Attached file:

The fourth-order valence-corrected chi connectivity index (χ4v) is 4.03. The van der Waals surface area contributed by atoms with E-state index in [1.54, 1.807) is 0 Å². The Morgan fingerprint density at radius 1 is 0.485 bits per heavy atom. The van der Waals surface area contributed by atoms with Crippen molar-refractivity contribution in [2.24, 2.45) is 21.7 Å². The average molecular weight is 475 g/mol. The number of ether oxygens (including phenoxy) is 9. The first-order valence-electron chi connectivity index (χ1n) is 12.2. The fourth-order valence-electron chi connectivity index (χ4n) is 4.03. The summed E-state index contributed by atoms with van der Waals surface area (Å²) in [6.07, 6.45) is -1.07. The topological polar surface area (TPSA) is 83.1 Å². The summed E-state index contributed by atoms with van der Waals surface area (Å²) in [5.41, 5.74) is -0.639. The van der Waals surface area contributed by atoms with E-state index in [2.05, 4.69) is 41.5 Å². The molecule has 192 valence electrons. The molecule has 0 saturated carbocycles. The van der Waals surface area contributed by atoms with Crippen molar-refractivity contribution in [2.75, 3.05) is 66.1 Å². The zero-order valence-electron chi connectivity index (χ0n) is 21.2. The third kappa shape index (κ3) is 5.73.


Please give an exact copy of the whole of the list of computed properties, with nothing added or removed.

The fourth-order valence-corrected chi connectivity index (χ4v) is 4.03. The van der Waals surface area contributed by atoms with E-state index in [1.54, 1.807) is 0 Å². The Morgan fingerprint density at radius 1 is 0.485 bits per heavy atom. The van der Waals surface area contributed by atoms with Crippen molar-refractivity contribution in [2.24, 2.45) is 21.7 Å². The average molecular weight is 475 g/mol. The number of ether oxygens (including phenoxy) is 9. The first-order valence-electron chi connectivity index (χ1n) is 12.2. The fourth-order valence-electron chi connectivity index (χ4n) is 4.03. The summed E-state index contributed by atoms with van der Waals surface area (Å²) in [6.07, 6.45) is -1.07. The topological polar surface area (TPSA) is 83.1 Å². The summed E-state index contributed by atoms with van der Waals surface area (Å²) in [5.41, 5.74) is -0.639. The van der Waals surface area contributed by atoms with E-state index in [2.05, 4.69) is 41.5 Å². The molecule has 192 valence electrons. The molecule has 0 saturated carbocycles. The van der Waals surface area contributed by atoms with Crippen molar-refractivity contribution in [2.75, 3.05) is 66.1 Å². The zero-order valence-electron chi connectivity index (χ0n) is 21.2. The third kappa shape index (κ3) is 5.73.